Figure 4. Equivalent annual annuity (EAA) for discount rate of 5% as a function of cork debarking rotation for stands with different site index (14.4 m, 15.6 m or 17.1 m). Cork prices structure from the year 2000 (high price scenario) is presented in the above part of the figure, and cork prices structure from the year 2009 (low price scenario) is presented below. H, M and L initials identify stands with high, medium or low fraction of good quality and thick corks, respectively. Vertical axis limits are different in upper and lower graphics in order to improve the analysis.


The impact of different site index of the stand on the EAA

The impact of site index on EAA can be observed by comparing the three curves presented on each of the graphics in Figures 2, 3 and 4 separately. As expected the EAA values are smaller in sites with lower site indices. This reduction results from lower tree growth rates in sites with lower site index value, according to Tomé et al. (2006) diameter growth model that is used by the SUBER model. Since cork production (cork weight) is related to tree perimeter at breast height (Paulo & Tomé 2010), stands with lower site index are characterized, for the same age, by trees with lower perimeter and consequently lower values of cork produced for a same CDR. These results point out the importance of the location of cork oak stands, since the relationship of local edafoclimatic variables and tree productivity has been demonstrated on several occasions (Hidalgo et al., 2008; Lacambra et al., 2010; Paulo et al., 2015).

When looking at the relationship between the curves, the ones denoting high and medium site indices are nearly parallel in all the graphics, indicating that for stands located in good sites the site index does not have a strong impact on the definition of the CDR that maximizes EAA. For scenarios using discount rates of 0.5% and 2% (Figures 2 and 3) CDRs of 9 or 11 years provide similar results. For scenarios using the discount rate of 5% (Fig. 4) a decreasing tendency of the EAA with CDR is observed, showing that CDR of 9 years should be implemented if EAA maximization is the main objective of forest management.

The simulations of the low site index stands show that, despite the discount rate considered, EAA values were low and not very sensitive to the variation of the CDR. For these stands the importance of the multifunctional management of the montado is clear, since the income resulting from other products such as game, agriculture production, wild mushrooms picking etc, not accounted for in the SUBER model, will have an important input in the final economic return for landowners (Campos et al., 2007a). Subsidies derived from the common agricultural policy are also expected to impact economic return (Fragoso et al., 2011). Without this economic support some montado areas may be driven to land use conversion, depletion of oak trees due to tree aging and lack of tree renewal, or even land abandonment (Campos et al., 2007b; Campos et al., 2008).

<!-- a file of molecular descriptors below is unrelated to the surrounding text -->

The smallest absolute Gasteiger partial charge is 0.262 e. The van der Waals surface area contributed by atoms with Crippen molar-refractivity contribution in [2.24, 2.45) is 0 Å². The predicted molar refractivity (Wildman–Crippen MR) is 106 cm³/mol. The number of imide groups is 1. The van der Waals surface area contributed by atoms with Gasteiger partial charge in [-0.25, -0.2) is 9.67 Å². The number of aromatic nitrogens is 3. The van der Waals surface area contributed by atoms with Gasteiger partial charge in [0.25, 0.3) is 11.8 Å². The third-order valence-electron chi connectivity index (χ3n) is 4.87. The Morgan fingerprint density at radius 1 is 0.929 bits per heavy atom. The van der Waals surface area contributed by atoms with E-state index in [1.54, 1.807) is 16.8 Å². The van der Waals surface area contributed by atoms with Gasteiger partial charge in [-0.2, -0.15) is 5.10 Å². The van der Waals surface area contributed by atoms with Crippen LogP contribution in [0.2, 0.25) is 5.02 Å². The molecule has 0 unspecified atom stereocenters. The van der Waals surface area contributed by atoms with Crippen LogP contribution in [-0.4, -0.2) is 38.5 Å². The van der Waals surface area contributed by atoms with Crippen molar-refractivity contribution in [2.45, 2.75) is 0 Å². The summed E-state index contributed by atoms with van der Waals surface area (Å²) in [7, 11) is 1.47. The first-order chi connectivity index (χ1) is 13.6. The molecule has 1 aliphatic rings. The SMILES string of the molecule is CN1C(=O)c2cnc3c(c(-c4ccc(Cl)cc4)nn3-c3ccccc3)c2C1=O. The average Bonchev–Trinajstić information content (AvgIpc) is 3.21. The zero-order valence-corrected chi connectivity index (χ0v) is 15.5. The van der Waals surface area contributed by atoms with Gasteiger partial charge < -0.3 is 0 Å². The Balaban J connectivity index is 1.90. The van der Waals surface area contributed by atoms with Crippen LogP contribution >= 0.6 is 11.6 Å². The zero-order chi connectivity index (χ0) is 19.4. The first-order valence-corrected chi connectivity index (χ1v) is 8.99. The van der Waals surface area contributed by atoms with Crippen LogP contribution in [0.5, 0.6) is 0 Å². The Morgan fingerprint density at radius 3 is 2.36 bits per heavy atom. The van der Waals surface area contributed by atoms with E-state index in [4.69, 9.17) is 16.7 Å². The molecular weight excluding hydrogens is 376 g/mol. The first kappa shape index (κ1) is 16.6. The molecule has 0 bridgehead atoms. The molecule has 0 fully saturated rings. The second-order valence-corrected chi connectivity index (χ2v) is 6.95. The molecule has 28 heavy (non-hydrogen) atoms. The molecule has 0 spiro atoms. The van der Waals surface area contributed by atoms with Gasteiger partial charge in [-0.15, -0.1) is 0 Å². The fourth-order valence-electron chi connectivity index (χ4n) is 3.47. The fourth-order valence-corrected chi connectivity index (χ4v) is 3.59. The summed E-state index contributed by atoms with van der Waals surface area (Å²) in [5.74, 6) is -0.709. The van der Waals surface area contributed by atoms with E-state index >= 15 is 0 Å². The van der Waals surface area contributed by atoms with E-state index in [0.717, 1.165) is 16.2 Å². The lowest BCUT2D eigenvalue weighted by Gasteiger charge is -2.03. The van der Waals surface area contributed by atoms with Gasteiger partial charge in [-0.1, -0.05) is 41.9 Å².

The impact of cork growth index and cork quality distributions

The effect of the cork quality and cork growth index distributions can be assessed by comparing the same type of curve along each of the three graphics named with prefix ‘H’, ‘M’ or ‘L’, separately in the upper and lower lines of graphics presented in Figures 2, 3 and 4. As expected a decrease in the fractions of thicker and good quality cork, observed when moving from graphic H to M and then to L, results in a significant decrease of EAA values. This result is related to the fact that these two variables are the ones determining cork price, and consequently the income resulting from the cork extraction.

The impact of the cork growth index and cork quality distributions on the CDR that maximizes the EAA was more evident in the simulations carried out with discount rates of 0.5% and 2% (Figures 2and 3). For high and medium average cork an increase of the CDR to 11 years may result in very similar or even higher EAA values. This suggests that postponing the extraction of the cork for one year is not compensated by an increase of the cork thickness, since this does not create a shift in the price to a higher cork price class. This is only obtained when the debarking is delayed by two years, increasing the CDR to 11 years.

Stands characterized by low and medium cork are characterized by a reduction of the EAA value for increasing CDR. Although the increase of the CDR gives rise to an increase in cork thickness, low quality cork characteristics are related to lower cork price values, in particular cork quality classes 5, 6 and refuse (see tables 4 and 5), the ones more represented in the simulated stands presented in graphics ‘L’.

For a discount rate of 5% (Fig. 4) the impact of extending CDR to 11 or more years is reduced since a decrease or stabilization of the EAA value is observed in all curves, suggesting that carrying out debarking operations are best practised in periods
of 9 years.

Results demonstrate the importance of the cork growth index and quality distributions on the definition of CDR. In order to provide accurate data to the SUBER model and improve the accuracy of the simulated outputs, prior forest inventory and cork sampling should be carried out (cork sampling). This is already a standard operation in some of the major cork production regions of Portugal, carried on with specific sampling designs that optimise the information about cork value (Almeida & Tomé, 2010).

Impact of different cork price structures

The effect of the cork price structures on EAA can be observed by comparing the same type of curve (full, broken and dot lines) of the upper and lower graphics (suffix ‘2000’ and ‘2009’) in each of the Figures 2, 3 and 4.